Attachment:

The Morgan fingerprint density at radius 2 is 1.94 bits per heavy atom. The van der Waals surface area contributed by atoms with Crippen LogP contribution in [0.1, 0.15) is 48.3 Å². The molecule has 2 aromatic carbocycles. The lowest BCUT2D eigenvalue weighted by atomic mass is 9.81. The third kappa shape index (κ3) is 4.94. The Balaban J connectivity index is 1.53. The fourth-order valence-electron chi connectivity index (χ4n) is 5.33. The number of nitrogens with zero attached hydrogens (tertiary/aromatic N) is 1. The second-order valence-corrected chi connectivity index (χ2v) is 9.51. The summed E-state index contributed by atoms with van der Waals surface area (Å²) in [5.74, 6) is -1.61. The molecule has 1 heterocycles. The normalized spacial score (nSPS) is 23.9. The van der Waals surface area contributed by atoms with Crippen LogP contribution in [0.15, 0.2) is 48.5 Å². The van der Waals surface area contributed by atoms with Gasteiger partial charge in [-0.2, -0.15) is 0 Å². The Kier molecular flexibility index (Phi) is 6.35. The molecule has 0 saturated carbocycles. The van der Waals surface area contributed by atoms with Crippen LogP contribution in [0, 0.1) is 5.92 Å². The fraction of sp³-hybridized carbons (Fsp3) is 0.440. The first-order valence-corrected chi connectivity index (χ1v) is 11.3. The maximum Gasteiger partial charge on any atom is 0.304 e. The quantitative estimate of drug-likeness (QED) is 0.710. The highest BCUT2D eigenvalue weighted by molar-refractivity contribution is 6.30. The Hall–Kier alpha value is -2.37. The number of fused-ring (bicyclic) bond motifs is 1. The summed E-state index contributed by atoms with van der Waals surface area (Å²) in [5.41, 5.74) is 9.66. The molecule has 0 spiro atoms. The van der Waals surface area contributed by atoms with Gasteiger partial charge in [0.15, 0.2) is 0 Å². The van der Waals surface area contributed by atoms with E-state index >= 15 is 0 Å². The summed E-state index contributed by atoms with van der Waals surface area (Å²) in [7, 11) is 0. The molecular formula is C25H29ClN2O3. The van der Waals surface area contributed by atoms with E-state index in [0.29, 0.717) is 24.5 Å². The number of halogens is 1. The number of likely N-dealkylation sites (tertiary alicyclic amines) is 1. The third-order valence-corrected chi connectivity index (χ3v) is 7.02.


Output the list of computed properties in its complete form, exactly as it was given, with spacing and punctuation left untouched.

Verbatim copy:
The Morgan fingerprint density at radius 2 is 1.94 bits per heavy atom. The van der Waals surface area contributed by atoms with Crippen LogP contribution in [0.1, 0.15) is 48.3 Å². The molecule has 2 aromatic carbocycles. The lowest BCUT2D eigenvalue weighted by atomic mass is 9.81. The third kappa shape index (κ3) is 4.94. The Balaban J connectivity index is 1.53. The fourth-order valence-electron chi connectivity index (χ4n) is 5.33. The number of nitrogens with zero attached hydrogens (tertiary/aromatic N) is 1. The second-order valence-corrected chi connectivity index (χ2v) is 9.51. The summed E-state index contributed by atoms with van der Waals surface area (Å²) in [5.74, 6) is -1.61. The molecule has 1 heterocycles. The normalized spacial score (nSPS) is 23.9. The van der Waals surface area contributed by atoms with Crippen LogP contribution in [0.15, 0.2) is 48.5 Å². The van der Waals surface area contributed by atoms with Gasteiger partial charge in [-0.2, -0.15) is 0 Å². The Kier molecular flexibility index (Phi) is 6.35. The molecule has 0 saturated carbocycles. The van der Waals surface area contributed by atoms with Crippen LogP contribution in [0, 0.1) is 5.92 Å². The fraction of sp³-hybridized carbons (Fsp3) is 0.440. The first-order valence-corrected chi connectivity index (χ1v) is 11.3. The maximum Gasteiger partial charge on any atom is 0.304 e. The quantitative estimate of drug-likeness (QED) is 0.710. The highest BCUT2D eigenvalue weighted by molar-refractivity contribution is 6.30. The Hall–Kier alpha value is -2.37. The number of fused-ring (bicyclic) bond motifs is 1. The summed E-state index contributed by atoms with van der Waals surface area (Å²) in [5.41, 5.74) is 9.66. The molecule has 0 spiro atoms. The van der Waals surface area contributed by atoms with Gasteiger partial charge in [0.15, 0.2) is 0 Å². The van der Waals surface area contributed by atoms with E-state index >= 15 is 0 Å². The summed E-state index contributed by atoms with van der Waals surface area (Å²) in [7, 11) is 0. The molecular formula is C25H29ClN2O3. The van der Waals surface area contributed by atoms with E-state index in [0.29, 0.717) is 24.5 Å². The number of halogens is 1. The number of likely N-dealkylation sites (tertiary alicyclic amines) is 1. The third-order valence-corrected chi connectivity index (χ3v) is 7.02.